REVIEWRACHET AND CLANKThe other main puzzle additionis the intelligent incorporation oflight and dark into the gameplay.Ratchet can now use the wrenchto pick up items, such as flamingrocks or glowing bugs anduse them in the environment.In one memorable sectionexploring a pitch black cave, youmust use fluorescent creaturesto guide you over narrowwalkways and scare off enemieswho are afraid of the light.Quest for Booty is an excellentplatforming title and providesenjoyable adventuring forthe few hours it lasts. Yet theshort length tends to mar theexperience and prevent it beingan essential recommendationfrom the PlayStation Store.Hopefully, a price reduction willoccur soon which will make itfar more appealing, especially tohelp ease the wait for the nextfull sequel in Autumn 2009.Yet, whilst Quest delivers thesame refined and well balancedRatchet & Clank experience, thelength of the title is a seriousissue. Whilst the game is a“mini-adventure” I completedit in a single sitting in aroundtwo hours, as it only has 4levels, broken up into smallerstages. I can see this takingsome inexperienced gamers amaximum of 4 to 5 hours whichis still a very short length.The title has little replay value asit acts as a self-contained storyand lacks the challenge modeof the previous titles. Thereare some secret items to findand weapon upgrades, thoughthese aren’t too well hidden andmany can be picked up on thefirst play through. The brevitywouldn’t be such an issue,were it not for the high askingprice of £14.99 which leavesyou feeling short changed. Thegame feels like it was designedto be a bite sized adventureand if it were priced accordinglyit would be easier to enjoy.REVIEWER: CHRIS WAKEFIELDGAME: R & C: QUEST FOR BOOTYPLATFORM: PS3DEVELOPER: INSOMNIAC GAMESPUBLISHER: SONYRELEASED: SEPTEMBER 12, 2008PLAYABILITY: 9REPLAYABILITY: 3SOUND: 9GRAPHICS: 9OVERALL: 6.5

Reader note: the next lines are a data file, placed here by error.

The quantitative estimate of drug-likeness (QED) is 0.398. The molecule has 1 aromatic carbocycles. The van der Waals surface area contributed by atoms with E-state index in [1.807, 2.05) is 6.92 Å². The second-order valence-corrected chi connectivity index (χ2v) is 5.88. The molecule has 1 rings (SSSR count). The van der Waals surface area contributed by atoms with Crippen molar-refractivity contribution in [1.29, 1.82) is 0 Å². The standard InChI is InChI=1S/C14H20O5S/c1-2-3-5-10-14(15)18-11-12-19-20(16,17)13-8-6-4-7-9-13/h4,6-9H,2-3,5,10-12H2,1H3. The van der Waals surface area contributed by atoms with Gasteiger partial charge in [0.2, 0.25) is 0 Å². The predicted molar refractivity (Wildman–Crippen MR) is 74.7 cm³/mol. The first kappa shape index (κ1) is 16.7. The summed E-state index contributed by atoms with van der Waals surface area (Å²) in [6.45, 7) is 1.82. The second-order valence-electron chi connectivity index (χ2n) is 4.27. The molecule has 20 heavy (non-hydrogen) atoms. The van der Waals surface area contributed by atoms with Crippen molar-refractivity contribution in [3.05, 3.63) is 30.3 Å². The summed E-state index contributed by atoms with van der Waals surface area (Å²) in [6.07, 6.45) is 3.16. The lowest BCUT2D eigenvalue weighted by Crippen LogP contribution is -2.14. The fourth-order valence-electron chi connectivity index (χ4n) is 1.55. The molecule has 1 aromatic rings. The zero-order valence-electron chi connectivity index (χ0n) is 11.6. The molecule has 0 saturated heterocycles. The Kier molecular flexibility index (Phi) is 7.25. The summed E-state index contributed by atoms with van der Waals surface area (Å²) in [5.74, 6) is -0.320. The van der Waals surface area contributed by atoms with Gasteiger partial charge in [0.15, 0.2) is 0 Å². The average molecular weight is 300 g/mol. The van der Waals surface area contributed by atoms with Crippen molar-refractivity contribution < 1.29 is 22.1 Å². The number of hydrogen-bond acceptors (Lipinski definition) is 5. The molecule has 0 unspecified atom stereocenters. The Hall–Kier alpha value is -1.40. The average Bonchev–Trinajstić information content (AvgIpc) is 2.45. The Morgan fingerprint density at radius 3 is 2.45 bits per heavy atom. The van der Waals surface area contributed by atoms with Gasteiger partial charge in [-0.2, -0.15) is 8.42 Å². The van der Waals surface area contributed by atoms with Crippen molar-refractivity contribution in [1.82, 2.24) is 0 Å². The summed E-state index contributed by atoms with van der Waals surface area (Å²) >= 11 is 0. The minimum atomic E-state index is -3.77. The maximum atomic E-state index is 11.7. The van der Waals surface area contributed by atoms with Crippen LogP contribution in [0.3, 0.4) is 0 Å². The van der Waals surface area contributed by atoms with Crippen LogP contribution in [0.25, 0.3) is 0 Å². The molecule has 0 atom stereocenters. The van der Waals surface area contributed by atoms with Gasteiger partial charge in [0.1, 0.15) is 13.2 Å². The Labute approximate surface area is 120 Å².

Charts for all platformsARTICLEGAME CHARTS1. Wii Fit2. Call Of Duty: World At War3. Skate 24. FIFA 095. The Lord Of The Rings: Conquest6. Wii Play7. My Fitness Coach8. Mario Kart Wii9. Tomb Raider: Underworld10. Professor Layton And The Curious Village11. Guitar Hero: World Tour12. Mario & Sonic At The Olympic Games13. Need For Speed: Undercover14. Dr. Kawashima’s Brain Training15. Carnival: Funfair Games16. Lego Batman: The Videogame17. Lego Indiana Jones: Original Adventures18. Pro Evolution Soccer 200919. Call Of Duty 4: Modern Warfare20. Fallout 3Leisure software charts compiled by GfK Chart Track, (C)2008 ELSPA (UK) Ltd | www.elspa.co.uk